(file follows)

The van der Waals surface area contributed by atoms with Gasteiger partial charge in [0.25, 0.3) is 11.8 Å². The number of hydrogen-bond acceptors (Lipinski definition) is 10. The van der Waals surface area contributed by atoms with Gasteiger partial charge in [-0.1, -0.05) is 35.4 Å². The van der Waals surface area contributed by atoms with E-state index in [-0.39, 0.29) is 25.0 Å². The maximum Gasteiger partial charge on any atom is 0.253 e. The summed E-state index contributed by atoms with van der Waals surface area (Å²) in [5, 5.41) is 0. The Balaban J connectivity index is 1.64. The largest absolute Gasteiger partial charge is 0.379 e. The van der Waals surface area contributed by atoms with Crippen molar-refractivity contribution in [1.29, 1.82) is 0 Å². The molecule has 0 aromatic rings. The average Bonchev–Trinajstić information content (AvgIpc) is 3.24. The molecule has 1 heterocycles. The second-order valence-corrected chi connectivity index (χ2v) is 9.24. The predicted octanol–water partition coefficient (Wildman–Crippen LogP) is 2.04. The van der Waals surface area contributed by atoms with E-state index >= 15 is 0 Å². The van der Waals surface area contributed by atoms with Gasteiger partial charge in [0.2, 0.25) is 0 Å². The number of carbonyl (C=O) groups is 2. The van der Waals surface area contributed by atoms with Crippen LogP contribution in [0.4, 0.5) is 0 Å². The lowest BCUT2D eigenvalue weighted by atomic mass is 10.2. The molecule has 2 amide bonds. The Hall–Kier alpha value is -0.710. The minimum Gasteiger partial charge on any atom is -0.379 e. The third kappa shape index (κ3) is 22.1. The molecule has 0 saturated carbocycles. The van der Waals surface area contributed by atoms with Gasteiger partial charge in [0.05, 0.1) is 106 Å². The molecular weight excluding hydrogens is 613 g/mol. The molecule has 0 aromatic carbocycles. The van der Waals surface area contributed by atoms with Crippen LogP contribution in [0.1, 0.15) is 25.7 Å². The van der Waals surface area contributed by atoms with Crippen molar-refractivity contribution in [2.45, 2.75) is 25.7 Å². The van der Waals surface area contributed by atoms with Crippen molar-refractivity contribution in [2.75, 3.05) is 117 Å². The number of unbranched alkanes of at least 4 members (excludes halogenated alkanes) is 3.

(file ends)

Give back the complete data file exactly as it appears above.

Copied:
The van der Waals surface area contributed by atoms with Gasteiger partial charge in [0.25, 0.3) is 11.8 Å². The number of hydrogen-bond acceptors (Lipinski definition) is 10. The van der Waals surface area contributed by atoms with Gasteiger partial charge in [-0.1, -0.05) is 35.4 Å². The van der Waals surface area contributed by atoms with E-state index in [-0.39, 0.29) is 25.0 Å². The maximum Gasteiger partial charge on any atom is 0.253 e. The summed E-state index contributed by atoms with van der Waals surface area (Å²) in [5, 5.41) is 0. The Balaban J connectivity index is 1.64. The largest absolute Gasteiger partial charge is 0.379 e. The van der Waals surface area contributed by atoms with Crippen molar-refractivity contribution in [1.29, 1.82) is 0 Å². The molecule has 0 aromatic rings. The average Bonchev–Trinajstić information content (AvgIpc) is 3.24. The molecule has 1 heterocycles. The second-order valence-corrected chi connectivity index (χ2v) is 9.24. The predicted octanol–water partition coefficient (Wildman–Crippen LogP) is 2.04. The van der Waals surface area contributed by atoms with E-state index >= 15 is 0 Å². The van der Waals surface area contributed by atoms with Gasteiger partial charge in [0.2, 0.25) is 0 Å². The number of carbonyl (C=O) groups is 2. The van der Waals surface area contributed by atoms with Crippen LogP contribution in [0.4, 0.5) is 0 Å². The lowest BCUT2D eigenvalue weighted by atomic mass is 10.2. The molecule has 2 amide bonds. The Hall–Kier alpha value is -0.710. The minimum Gasteiger partial charge on any atom is -0.379 e. The third kappa shape index (κ3) is 22.1. The molecule has 0 saturated carbocycles. The van der Waals surface area contributed by atoms with Gasteiger partial charge in [0.05, 0.1) is 106 Å². The molecular weight excluding hydrogens is 613 g/mol. The molecule has 0 aromatic carbocycles. The van der Waals surface area contributed by atoms with Crippen LogP contribution in [0.1, 0.15) is 25.7 Å². The van der Waals surface area contributed by atoms with Crippen molar-refractivity contribution in [2.45, 2.75) is 25.7 Å². The van der Waals surface area contributed by atoms with Crippen molar-refractivity contribution in [2.75, 3.05) is 117 Å². The number of unbranched alkanes of at least 4 members (excludes halogenated alkanes) is 3.